properties will be activated automatically. There is no need to search for
information, simply saying the name "Fred" automatically retrieves the
information.
Networks also show default assignments. The default assignment is the
ability to hypothesize. When the network is asked about Claudia, the node of
brie cheese will be at least partially activated. This happens because the brie
node will receive activation from the node coding professors. This occurs
because Claudia is a professor (Martindale, 1991).
Although neural networks tend to become more complex than the example
shown, it demonstrates why we experience mental phenomena. The network theory
explains how we are able to retrieve information and then draw conclusions from
that information.
Another view or theory that attempts to explain mental phenomenon is the
dual coding theory. This theory uses verbal and nonverbal representations as the
means by which individuals are able to store and retrieve information. Allan
Paivio (1986) states: "The theory is based on the general view that cognition
consists of the activity of symbolic representational systems that are
specialized for dealing with environmental information in a manner that serves
functional or adaptive behavioral goals. This view implies that representational
systems must incorporate perceptual, affective, and behavioral knowledge. Human
cognition is unique in that it has become specialized for dealing simultaneously
with language and with nonverbal objects and events. Moreover, the language
system is peculiar in that it deals directly with linguistic input and output
(in the form of speech or writing) while at the same time serving a symbolic
function with respect to nonverbal objects, events, and behaviors. Any
representational theory must accommodate this functional duality" (p. 53).
It is important to recognize that the general level of the dual coding
theory divides into two subsystems, verbal and nonverbal. These two subsystems
can be divided into sensorimotor subsystems, such as visual, auditory, haptic,
taste and smell( Paivio, 1986). When dealing with this theory it is important to
remember that there is no top to bottom approach. This means that the activating
mechanism can be either verbal or imaginal. For example the instruction to bring
an image to words maximizes the probability that nonverbal representations will
be activated by subsequent verbal cues (Paivio, 1986).
When looking at verbal and imagery representations it is important to
consider how they differ from one another. The imagery or nonverbal system
consists of a set of interconnected parts specialized for dealing with
environmental information. The imagery system relies upon the nonverbal
representations to provide feedback, these are visual, auditory, haptic, taste,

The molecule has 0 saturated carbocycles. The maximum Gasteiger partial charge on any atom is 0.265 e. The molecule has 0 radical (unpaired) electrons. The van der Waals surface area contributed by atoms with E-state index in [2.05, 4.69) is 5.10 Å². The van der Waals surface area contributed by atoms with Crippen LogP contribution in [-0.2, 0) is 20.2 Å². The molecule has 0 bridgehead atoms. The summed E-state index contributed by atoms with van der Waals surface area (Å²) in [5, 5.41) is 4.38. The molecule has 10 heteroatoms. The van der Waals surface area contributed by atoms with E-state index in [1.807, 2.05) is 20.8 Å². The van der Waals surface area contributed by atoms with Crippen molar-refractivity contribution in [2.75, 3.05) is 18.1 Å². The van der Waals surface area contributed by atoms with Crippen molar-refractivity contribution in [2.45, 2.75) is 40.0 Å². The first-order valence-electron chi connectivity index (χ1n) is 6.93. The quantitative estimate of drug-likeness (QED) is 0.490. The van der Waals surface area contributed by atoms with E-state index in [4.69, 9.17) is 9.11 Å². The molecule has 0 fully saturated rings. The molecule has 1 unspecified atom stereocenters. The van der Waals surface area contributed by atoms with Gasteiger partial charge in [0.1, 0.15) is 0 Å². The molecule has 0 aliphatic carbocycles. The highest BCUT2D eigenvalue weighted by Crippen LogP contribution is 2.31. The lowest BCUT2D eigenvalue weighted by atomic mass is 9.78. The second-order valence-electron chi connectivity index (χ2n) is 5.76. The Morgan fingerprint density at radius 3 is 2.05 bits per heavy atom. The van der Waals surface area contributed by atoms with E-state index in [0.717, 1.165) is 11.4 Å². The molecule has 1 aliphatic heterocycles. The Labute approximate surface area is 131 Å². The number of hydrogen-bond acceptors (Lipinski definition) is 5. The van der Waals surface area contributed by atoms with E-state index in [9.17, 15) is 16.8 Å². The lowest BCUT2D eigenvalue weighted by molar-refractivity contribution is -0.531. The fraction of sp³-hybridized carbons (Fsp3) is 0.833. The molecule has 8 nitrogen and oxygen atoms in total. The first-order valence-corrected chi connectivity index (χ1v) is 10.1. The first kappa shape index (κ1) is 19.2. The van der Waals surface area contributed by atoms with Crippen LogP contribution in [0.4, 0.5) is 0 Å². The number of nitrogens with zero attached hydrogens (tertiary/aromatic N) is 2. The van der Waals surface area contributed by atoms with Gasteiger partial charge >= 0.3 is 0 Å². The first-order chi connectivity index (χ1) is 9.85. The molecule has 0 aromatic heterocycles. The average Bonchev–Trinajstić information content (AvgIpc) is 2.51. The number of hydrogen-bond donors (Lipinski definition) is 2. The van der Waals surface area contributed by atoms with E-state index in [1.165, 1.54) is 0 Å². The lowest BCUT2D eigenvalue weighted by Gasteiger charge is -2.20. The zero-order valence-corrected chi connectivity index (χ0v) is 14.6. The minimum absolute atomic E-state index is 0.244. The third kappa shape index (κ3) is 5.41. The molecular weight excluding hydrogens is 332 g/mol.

smell and other nonlinguistic representations. The verbal aspect utilizes words
as codes. Objects, events or ideas can be encoded ( Paivio, 1986). Another
difference is how the two representations are organized. Paivio (1986) found
that "intraunit functional structures differ so that component information in
higher-order nonverbal units are synchronously organized, where as verbal
components are sequentially organized"(p. 59).
This means that imagery systems are able to evoke a number of
representations at one time and are therefore capable of encoding much about a
single complex image at one time. The verbal representation on the other hand
must be made sequentially, only processing information one bit at a time.
With a basic understanding for the inner workings of both the verbal and
nonverbal representations it is important that we view the between- system
relations. Although both systems would seem to be independent of one another, in
that they are capable of being active without the other, it is evident that one
system is capable of activating the other system. This would imply that if one
system is capable of activating the other system they must be interconnected
(Paivio, 1986).
Although the two representational systems are capable of working
independently they are also able to work together through interconnections. This
interconnection is known as a referential connection. The referential connection
is the ability for one system (either verbal or nonverbal) to evoke the other
and vise versa. Through this connection individuals are capable of describing
and imagining any number of situations.

Paivio (1986) states that "the interconnections are not assumed to be
one-to-one, but rather one-to-many, in both directions. The assumption
parallels the familiar fact that a thing can be called by many names and a name
has many specific references. This translates into the dual coding assumption
that a given word can evoke any number of images, corresponding to different
exemplars of a referent class (e.g., different tables) or different versions of
a particular class member ( e.g., my dinning room table imaged from different
perspectives). Conversely, a given object (or imaged object) can evoke different
descriptions" (p.63).
All that we hear, see, touch and smell is encoded into our verbal and
nonverbal knowledge base. It is how we are able to store and retrieve these